Poetry Explorer- Classic Contemporary Poetry, A SESSIONS OF THE POETS, by JOHN SUCKLING



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A SESSIONS OF THE POETS, by             Poet's Biography
First Line: A sessions was held the other day
Last Line: When he lends any poets about the town.
Subject(s): Poetry & Poets


A SESSIONS was held the other day,
And Apollo himself was at it, they say,
The laurel that had been so long reserv'd
Was now to be given to him best deserv'd.
And
Therefore the wits of the town came thither,
'Twas strange to see how they flock'd together,
Each strongly confident of his own way,
Thought to gain the laurel away that day.

There was Selden, and he sate hard by the chair;
Wenman not far off, which was very fair;
Sandys with Townshend, for they kept no order;
Digby and Shillingsworth a little further.
And
There was Lucan's translator too, and he
That makes God speak so big in 's poetry;
Selwin and Waller, and Bartlets both the brothers;
Jack Vaughan and Porter, and divers others.

The first that broke silence was good old Ben,
Prepar'd before with canary wine,
And he told them plainly he deserv'd the bays,
For his were call'd works, where others' were but plays.
And
Bid them remember how he had purg'd the stage
Of errors that had lasted many an age;
And he hopes they did not think The Silent Woman,
The Fox and The Alchemist, outdone by no man.

Apollo stopp'd him there, and bade him not go on,
'Twas merit, he said, and not presumption,
Must carry 't; at which Ben turned about,
And in great choler offer'd to go out.
But
Those that were there thought it not fit
To discontent so ancient a wit;
And therefore Apollo call'd him back agen,
And made him mine host of his own New Inn.

Tom Carew was next, but he had fault
That would not well stand with a laureat;
His Muse was hard-bound, and th' issue of 's brain
Was seldom brought forth but with trouble and pain.
And
All that were present there did agree,
A laureate Muse should be easy and free,
Yet sure 'twas not that, but 'twas thought that His Grace
Consider'd he was well he had a cup-bearer's place.

Will D'Avenant, asham'd of a foolish mischance
That he had got lately travelling in France,
Modestly hop'd the handsomeness of 's Muse
Might any deformity about him excuse.
And
Surely the company would have been content,
If they could have found any precedent;
But in all their records either in verse or prose,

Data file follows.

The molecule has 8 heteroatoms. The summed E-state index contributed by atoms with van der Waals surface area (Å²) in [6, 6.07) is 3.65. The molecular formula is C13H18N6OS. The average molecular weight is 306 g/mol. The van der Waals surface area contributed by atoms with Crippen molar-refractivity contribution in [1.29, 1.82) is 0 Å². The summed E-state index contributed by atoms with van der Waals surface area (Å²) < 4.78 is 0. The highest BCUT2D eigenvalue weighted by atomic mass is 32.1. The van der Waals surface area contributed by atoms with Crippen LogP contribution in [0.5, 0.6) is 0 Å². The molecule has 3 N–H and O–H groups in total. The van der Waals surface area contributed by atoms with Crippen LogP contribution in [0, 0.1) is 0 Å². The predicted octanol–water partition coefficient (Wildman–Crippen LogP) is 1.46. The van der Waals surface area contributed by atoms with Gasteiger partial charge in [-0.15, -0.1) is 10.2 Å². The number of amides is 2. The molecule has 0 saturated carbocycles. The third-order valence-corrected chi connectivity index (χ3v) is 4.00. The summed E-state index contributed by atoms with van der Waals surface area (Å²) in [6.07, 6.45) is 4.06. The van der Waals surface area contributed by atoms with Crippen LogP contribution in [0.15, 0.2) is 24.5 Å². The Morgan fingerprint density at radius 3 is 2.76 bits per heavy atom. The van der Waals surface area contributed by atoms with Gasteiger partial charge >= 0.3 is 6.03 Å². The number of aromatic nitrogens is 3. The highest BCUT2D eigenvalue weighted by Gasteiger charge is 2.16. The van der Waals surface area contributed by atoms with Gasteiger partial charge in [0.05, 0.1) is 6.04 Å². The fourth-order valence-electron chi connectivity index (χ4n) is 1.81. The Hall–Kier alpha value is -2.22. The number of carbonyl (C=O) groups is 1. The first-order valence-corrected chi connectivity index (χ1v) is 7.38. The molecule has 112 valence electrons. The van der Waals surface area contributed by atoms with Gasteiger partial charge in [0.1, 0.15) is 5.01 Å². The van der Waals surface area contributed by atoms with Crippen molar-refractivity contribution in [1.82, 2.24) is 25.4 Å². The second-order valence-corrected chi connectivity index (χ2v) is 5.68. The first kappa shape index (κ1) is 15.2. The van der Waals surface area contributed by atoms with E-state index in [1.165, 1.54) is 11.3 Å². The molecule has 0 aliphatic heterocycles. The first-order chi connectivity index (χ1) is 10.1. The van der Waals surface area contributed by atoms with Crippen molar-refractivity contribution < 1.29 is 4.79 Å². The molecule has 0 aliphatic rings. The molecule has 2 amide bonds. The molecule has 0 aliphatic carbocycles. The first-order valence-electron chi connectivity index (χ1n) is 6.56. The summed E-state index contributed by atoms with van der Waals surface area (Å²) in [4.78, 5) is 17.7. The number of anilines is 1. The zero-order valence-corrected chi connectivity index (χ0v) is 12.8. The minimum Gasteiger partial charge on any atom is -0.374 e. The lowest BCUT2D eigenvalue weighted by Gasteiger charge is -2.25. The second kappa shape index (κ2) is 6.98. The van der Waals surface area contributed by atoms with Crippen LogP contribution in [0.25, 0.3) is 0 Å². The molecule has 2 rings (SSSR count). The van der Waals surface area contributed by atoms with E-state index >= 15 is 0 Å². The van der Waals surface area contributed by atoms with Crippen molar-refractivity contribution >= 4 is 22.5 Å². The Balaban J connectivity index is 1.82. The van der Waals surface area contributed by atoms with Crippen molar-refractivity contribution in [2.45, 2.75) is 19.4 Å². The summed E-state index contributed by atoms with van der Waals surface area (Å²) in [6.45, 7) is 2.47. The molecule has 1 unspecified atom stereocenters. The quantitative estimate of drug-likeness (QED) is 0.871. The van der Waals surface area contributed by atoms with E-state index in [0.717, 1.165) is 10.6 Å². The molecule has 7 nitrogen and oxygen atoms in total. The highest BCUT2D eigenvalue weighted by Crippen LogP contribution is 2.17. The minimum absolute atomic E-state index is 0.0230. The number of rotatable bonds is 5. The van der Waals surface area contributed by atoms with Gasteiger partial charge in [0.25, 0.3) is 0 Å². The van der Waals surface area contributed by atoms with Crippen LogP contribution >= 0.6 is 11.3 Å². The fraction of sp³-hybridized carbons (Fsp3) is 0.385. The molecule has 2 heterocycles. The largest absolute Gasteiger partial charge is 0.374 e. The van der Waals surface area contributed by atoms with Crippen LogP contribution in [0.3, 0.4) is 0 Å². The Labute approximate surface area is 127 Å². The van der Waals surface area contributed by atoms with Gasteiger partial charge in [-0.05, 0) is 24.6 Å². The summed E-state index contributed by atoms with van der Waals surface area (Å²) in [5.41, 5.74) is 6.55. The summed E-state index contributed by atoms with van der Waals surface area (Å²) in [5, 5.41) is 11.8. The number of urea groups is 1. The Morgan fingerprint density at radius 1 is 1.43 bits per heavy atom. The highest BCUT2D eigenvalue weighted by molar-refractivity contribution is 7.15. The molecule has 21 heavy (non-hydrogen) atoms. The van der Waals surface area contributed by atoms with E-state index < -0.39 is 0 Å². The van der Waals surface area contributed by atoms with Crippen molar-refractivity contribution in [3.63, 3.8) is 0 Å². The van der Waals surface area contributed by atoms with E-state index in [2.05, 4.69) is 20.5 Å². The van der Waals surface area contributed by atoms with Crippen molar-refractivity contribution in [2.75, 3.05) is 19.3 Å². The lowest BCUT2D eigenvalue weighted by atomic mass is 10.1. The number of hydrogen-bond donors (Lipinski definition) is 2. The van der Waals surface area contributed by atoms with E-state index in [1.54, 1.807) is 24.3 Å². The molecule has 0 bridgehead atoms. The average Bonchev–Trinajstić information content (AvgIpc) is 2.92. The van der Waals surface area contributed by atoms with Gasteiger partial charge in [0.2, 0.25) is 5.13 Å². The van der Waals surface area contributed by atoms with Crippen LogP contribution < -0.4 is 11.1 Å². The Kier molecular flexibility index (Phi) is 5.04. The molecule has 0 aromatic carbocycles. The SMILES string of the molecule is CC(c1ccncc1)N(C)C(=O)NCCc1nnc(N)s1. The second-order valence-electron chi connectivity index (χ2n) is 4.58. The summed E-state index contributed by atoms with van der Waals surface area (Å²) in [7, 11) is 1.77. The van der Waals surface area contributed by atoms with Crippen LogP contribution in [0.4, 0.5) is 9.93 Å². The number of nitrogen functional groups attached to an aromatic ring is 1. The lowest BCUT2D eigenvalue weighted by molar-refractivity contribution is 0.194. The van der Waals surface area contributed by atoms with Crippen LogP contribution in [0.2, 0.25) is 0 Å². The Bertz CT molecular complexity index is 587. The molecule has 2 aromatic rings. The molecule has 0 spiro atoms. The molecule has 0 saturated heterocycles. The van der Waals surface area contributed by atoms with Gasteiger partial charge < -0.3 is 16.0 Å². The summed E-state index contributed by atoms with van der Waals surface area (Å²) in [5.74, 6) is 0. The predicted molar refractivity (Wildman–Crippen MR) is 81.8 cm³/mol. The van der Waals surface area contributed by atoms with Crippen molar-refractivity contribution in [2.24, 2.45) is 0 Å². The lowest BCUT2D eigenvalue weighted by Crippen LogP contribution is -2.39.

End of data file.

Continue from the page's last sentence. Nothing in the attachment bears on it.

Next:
There was not one laureate without a nose.

To Will Bartlet sure all the wits meant well,
But first they would see how his snow would sell:
Will smil'd and swore in their judgments they went less,
That concluded of merit upon success.

Suddenly taking his place agen,
He gave way to Selwin, who straight stepp'd in,
But, alas! he had been so lately a wit,
That Apollo hardly knew him yet.

Toby Matthews (pox on him, how came he there?)
Was whispering nothing in somebody's ear;
When he had the honour to be nam'd in court,
But, sir, you may thank my Lady Carlisle for 't:

For had not her care furnish'd you out
With something of handsome, without all doubt
You and your sorry Lady-Muse had been
In the number of those that were not let in.

In haste from the Court two or three came in,
And they brought letters, forsooth, from the Queen;
'Twas discreetly done, too, for if th' had come
Without them, th' had scarce been let into the room.

This made a dispute, for 'twas plain to be seen
Each man had a mind to gratify the Queen;
But Apollo himself could not think it fit:
There was difference, he said, betwixt fooling and wit.

Suckling next was call'd, but did not appear,
But straight one whisper'd Apollo i' th' ear,
That of all men living he car'd not for 't,
He lov'd not the Muses so well as his sport;

And priz'd black eyes, or a lucky hit
At bowls, above all the trophies of wit;
But Apollo was angry, and publicly said,
'Twere fit that a fine were set upon 's head.

Wat Montague now stood forth to his trial,
And did not so much as suspect a denial;
But witty Apollo ask'd him first of all,
If he understood his own pastoral.

For, if he could do it, 'twould plainly appear
He understood more than any man there,
And did merit the bays above all the rest;
But the Monsieur was modest, and silence confess'd.

During these troubles, in the crowd was hid
One that Apollo soon miss'd, little Cid;
And having spi'd him call'd him out of the throng,
And advis'd him in his ear not to write so strong.

Then Murray was summon'd, but 'twas urg'd that he
Was chief already of another company.

Hales set by himself most gravely did smile
To see them about nothing keep such a coil;
Apollo had spi'd him, but knowing his mind
Pass'd by, and call'd Falkland that sate just behind.
But
He was of late so gone with divinity,
That he had almost forgot his poetry;
Though to say the truth (and Apollo did know it)
He might have been both his priest and his poet.

At length who but an Alderman did appear,
At which Will D'Avenant began to swear;
But wiser Apollo bade him draw nigher,
And when he was mounted a little higher,

He openly declar'd that it was the best sign
Of good store of wit to have good store of coin;
And without a syllable more or less said,
He put the laurel on the Alderman's head.

At this all the wits were in such a maze
That for a good while they did nothing but gaze
One upon another: not a man in the place
But had discontent writ in great in his face.

Only the small poets clear'd up again,
Out of hope, as 'twas thought, of borrowing;
But sure they were out, for he forfeits his crown,
When he lends any poets about the town.





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